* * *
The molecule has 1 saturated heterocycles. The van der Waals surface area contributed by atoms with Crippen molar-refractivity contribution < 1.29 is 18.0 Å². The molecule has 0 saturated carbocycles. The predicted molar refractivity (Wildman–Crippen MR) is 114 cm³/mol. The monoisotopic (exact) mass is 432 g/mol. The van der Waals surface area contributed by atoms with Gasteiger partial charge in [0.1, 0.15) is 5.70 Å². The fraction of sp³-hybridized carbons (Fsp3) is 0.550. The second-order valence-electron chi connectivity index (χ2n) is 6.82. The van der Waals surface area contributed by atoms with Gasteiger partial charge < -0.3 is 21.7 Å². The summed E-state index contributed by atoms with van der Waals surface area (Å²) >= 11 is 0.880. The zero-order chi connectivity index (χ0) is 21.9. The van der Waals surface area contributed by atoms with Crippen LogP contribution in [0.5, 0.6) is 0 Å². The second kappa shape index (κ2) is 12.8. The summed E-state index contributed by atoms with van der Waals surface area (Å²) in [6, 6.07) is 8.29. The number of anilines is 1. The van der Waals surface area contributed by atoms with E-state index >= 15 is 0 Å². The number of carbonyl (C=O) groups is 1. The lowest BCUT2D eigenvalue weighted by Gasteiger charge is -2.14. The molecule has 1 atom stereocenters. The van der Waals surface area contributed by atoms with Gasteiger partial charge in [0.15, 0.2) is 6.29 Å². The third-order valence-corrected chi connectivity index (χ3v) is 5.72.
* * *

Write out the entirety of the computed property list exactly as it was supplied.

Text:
The molecule has 1 saturated heterocycles. The van der Waals surface area contributed by atoms with Crippen molar-refractivity contribution < 1.29 is 18.0 Å². The molecule has 0 saturated carbocycles. The predicted molar refractivity (Wildman–Crippen MR) is 114 cm³/mol. The monoisotopic (exact) mass is 432 g/mol. The van der Waals surface area contributed by atoms with Gasteiger partial charge in [0.1, 0.15) is 5.70 Å². The fraction of sp³-hybridized carbons (Fsp3) is 0.550. The second-order valence-electron chi connectivity index (χ2n) is 6.82. The van der Waals surface area contributed by atoms with Gasteiger partial charge < -0.3 is 21.7 Å². The summed E-state index contributed by atoms with van der Waals surface area (Å²) >= 11 is 0.880. The zero-order chi connectivity index (χ0) is 21.9. The van der Waals surface area contributed by atoms with Crippen LogP contribution in [0.5, 0.6) is 0 Å². The second kappa shape index (κ2) is 12.8. The summed E-state index contributed by atoms with van der Waals surface area (Å²) in [6, 6.07) is 8.29. The number of anilines is 1. The van der Waals surface area contributed by atoms with E-state index >= 15 is 0 Å². The number of carbonyl (C=O) groups is 1. The lowest BCUT2D eigenvalue weighted by Gasteiger charge is -2.14. The molecule has 1 atom stereocenters. The van der Waals surface area contributed by atoms with Gasteiger partial charge in [0.15, 0.2) is 6.29 Å². The third-order valence-corrected chi connectivity index (χ3v) is 5.72.